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Why is the map $f(z)={z-c\over z-\overline{c}}$ for any $c\in$ {the upper half plane} $\subset C$ necessarily an isometry from the the upper half plane to the disc models of the hyperbolic plane? I know that the Cayley-transform is an isometry, but for an arbitrary $c$? I am not sure that it even maps the entire $H$ to the entire $D$...

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Not sure if it's a duplicate, but a previous question that I asked is very similar to this... – The Chaz 2.0 Feb 26 '12 at 13:59
Write down $df$ and then check that it preserves the hyperbolic metric ... – Neal Feb 26 '12 at 14:06
The point $c$ should lie in the upper half plane. – Christian Blatter Feb 26 '12 at 14:32
@ChristianBlatter: You are very right. If we add in that condition, it the statement then true? – Miller Feb 26 '12 at 14:47
@Neal: I may be a bit confused, but aren't the metrics in $H$ and $D$ different? – Miller Feb 26 '12 at 14:53
up vote 1 down vote accepted

The given map $f$ is a Moebius transformation; therefore it maps circles (:=circles or lines) onto circles. When $z\in{\mathbb R}$ then $|z-c|=| z-\bar c|$, so $|f(z)|=1$. Together with $c\in H$ this shows that $f$ maps the upper half plane $H$ conformally onto the unit disk $D$ in the $w$-plane.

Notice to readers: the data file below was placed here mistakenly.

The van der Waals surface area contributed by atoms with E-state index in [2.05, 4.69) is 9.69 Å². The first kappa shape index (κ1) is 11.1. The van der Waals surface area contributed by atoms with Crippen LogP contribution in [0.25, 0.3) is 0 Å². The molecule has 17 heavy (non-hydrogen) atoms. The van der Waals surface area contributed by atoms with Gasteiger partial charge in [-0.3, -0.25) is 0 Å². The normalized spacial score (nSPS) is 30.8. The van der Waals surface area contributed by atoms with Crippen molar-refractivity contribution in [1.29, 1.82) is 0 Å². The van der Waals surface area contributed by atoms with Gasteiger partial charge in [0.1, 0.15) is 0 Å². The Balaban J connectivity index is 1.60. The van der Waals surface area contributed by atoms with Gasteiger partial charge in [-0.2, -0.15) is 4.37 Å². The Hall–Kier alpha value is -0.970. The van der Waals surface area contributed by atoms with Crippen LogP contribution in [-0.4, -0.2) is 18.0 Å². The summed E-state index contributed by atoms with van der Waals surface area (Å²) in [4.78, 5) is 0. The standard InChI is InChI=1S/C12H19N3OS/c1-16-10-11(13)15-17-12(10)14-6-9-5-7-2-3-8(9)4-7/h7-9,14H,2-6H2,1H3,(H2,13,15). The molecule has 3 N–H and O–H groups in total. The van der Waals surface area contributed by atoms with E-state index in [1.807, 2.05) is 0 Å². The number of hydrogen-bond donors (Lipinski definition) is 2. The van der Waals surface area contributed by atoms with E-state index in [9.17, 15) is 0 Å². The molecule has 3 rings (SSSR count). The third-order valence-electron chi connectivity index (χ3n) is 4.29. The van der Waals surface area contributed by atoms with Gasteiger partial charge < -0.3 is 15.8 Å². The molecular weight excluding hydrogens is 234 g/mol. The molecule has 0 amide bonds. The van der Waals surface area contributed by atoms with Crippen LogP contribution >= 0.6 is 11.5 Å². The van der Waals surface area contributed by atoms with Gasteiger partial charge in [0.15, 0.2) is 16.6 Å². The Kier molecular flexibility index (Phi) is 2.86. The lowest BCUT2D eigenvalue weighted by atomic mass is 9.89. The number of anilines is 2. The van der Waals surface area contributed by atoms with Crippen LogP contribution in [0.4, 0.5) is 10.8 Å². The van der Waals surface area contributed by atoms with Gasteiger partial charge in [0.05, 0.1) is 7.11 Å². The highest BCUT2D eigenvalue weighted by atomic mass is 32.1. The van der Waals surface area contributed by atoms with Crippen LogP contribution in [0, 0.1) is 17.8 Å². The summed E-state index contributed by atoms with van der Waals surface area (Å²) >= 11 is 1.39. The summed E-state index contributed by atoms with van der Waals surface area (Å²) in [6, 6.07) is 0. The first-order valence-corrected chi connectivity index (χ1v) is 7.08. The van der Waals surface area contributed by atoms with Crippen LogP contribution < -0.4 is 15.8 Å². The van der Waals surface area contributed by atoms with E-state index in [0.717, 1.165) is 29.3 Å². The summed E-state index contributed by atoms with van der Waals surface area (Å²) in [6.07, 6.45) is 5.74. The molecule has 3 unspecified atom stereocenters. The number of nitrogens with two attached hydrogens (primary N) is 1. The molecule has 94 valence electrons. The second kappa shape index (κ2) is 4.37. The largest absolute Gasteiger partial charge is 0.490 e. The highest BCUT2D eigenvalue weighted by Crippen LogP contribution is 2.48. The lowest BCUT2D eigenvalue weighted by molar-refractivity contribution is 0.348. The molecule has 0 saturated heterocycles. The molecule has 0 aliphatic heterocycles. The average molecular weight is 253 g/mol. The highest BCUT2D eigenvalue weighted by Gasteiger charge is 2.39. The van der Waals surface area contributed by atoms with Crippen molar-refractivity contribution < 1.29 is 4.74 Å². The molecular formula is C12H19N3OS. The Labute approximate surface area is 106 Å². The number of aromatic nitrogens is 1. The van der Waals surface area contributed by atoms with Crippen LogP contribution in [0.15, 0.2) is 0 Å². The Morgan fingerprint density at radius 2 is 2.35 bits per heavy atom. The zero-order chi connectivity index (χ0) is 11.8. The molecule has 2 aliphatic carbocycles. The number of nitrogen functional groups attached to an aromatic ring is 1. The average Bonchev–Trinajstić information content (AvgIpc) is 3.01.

The hyperbolic metric in $H:=\{z=x+iy\ |\ y > 0\}$ is defined by $$ds ={1\over y}\,|dz|\ ,$$ whereas the hyperbolic metric in $D=\{w\in{\mathbb C}\ |\ |w|<1\}$ is defined by $$d\sigma ={\rho\over 1-|w|^2}\,|dw|$$ with a constant $\rho>0$ depending on the author. We now have to check whether $f^*(d\sigma)=ds$ for a suitable choice of $\rho$. Let $c=a+ib$ with $b>0$. Then $$f'(z)={c-\bar c \over (z-\bar c)^2}\ ;$$ therefore $${|dw|\over 1-|w|^2}={|f'(z)|\ |dz|\over1-|f(z)|^2}={|c-\bar c|\over |z- \bar c|^2-|z-c|^2} ={2 b\over 4 b y}|dz|={1\over 2y}\ |dz|\ .$$ This shows that $f$ is a hyperbolic isometry iff we put $\rho=2$ in the definition of the hyperbolic metric in $D$.

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Thank you! Your argument is very clear. – Miller Feb 26 '12 at 16:57

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